PRINCETON — The U.S. Postal Service (USPS) has announced the resurfacing of a years-old email scam targeting postal customers, including Bureau County residents.
On Friday, Princeton Post Master Shannon Mattingly said her office has definitely received a lot of phone calls lately from patrons who have questions about an email they’ve received concerning an unsuccessful parcel delivery attempt by the U.S. Postal Service. Some of the surrounding smaller post offices have also received similar calls from their patrons, Mattingly said.
In response to those calls, Mattingly said she’s telling her patrons to not open the email. The Postal Service does not email its customers in this regard. If the post office attempts to deliver a parcel and the customer is not available to sign for the parcel, the customer will receive a hard copy notification in his/her mailbox, she said.
“If you, the customer, have already opened the email, then it’s very important that you change your passwords and take any and all precautions that you would otherwise to protect your identity and any personal information on your computer,” Mattingly said.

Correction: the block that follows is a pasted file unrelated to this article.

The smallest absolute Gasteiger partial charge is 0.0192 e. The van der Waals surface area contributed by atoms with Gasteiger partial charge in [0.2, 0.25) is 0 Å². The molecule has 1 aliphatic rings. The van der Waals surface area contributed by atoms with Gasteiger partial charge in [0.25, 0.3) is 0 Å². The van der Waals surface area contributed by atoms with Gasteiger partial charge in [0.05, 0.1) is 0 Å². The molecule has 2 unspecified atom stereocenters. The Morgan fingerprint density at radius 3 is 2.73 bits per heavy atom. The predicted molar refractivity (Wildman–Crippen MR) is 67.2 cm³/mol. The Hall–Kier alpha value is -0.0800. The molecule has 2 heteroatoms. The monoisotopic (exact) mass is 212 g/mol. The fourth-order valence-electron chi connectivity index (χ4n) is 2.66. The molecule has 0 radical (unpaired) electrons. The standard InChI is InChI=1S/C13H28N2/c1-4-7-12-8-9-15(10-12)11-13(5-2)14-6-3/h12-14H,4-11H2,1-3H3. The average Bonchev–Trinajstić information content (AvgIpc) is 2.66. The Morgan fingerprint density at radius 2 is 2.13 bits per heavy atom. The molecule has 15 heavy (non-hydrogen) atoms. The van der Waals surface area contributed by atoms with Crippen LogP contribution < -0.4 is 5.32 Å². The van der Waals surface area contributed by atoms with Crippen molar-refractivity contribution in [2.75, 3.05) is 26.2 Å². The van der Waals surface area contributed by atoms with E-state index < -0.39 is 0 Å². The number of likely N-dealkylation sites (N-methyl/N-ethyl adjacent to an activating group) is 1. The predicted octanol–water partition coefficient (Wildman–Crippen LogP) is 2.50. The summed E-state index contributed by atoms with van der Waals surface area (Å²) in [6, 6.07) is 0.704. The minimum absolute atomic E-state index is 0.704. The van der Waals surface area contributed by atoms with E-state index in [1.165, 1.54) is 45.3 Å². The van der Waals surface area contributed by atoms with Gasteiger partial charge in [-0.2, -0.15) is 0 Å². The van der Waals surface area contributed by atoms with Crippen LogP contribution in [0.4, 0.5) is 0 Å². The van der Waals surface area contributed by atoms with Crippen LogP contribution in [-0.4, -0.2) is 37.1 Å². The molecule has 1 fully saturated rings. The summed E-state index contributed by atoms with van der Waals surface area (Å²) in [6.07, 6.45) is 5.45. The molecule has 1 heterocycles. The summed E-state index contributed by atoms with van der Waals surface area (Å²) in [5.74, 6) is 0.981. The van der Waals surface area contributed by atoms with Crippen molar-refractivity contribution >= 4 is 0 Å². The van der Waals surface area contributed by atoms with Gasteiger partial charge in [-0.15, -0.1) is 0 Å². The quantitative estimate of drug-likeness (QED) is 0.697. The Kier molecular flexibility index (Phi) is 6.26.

Unfortunately, this is not the only scam going around involving the postal service, including the scam about having to pay for postal exams, Mattingly said. Anyone that would ever choose to take the postal exam, to be hired by the USPS, needs to know the USPS does not ever charge for this exam, she said.
However, there are some places that will charge a fee for a book or a practice test,
but the USPS is not in any way affiliated with that practice, nor does the USPS encourage or support it, the postmaster said.
As a general safeguard against scammers, Mattingly said people need to become informed and stay aware of the current scams which are targeting the public. It’s important to remember the USPS will not ask a customer to click on different links or to provide personal information, such as credit card information or a Social Security number, in order to receive your mail or package, she said.
If residents have any questions about these or other scams, they can contact the Princeton Post Office, 815-879-3001, or their own local post office, Mattingly said.
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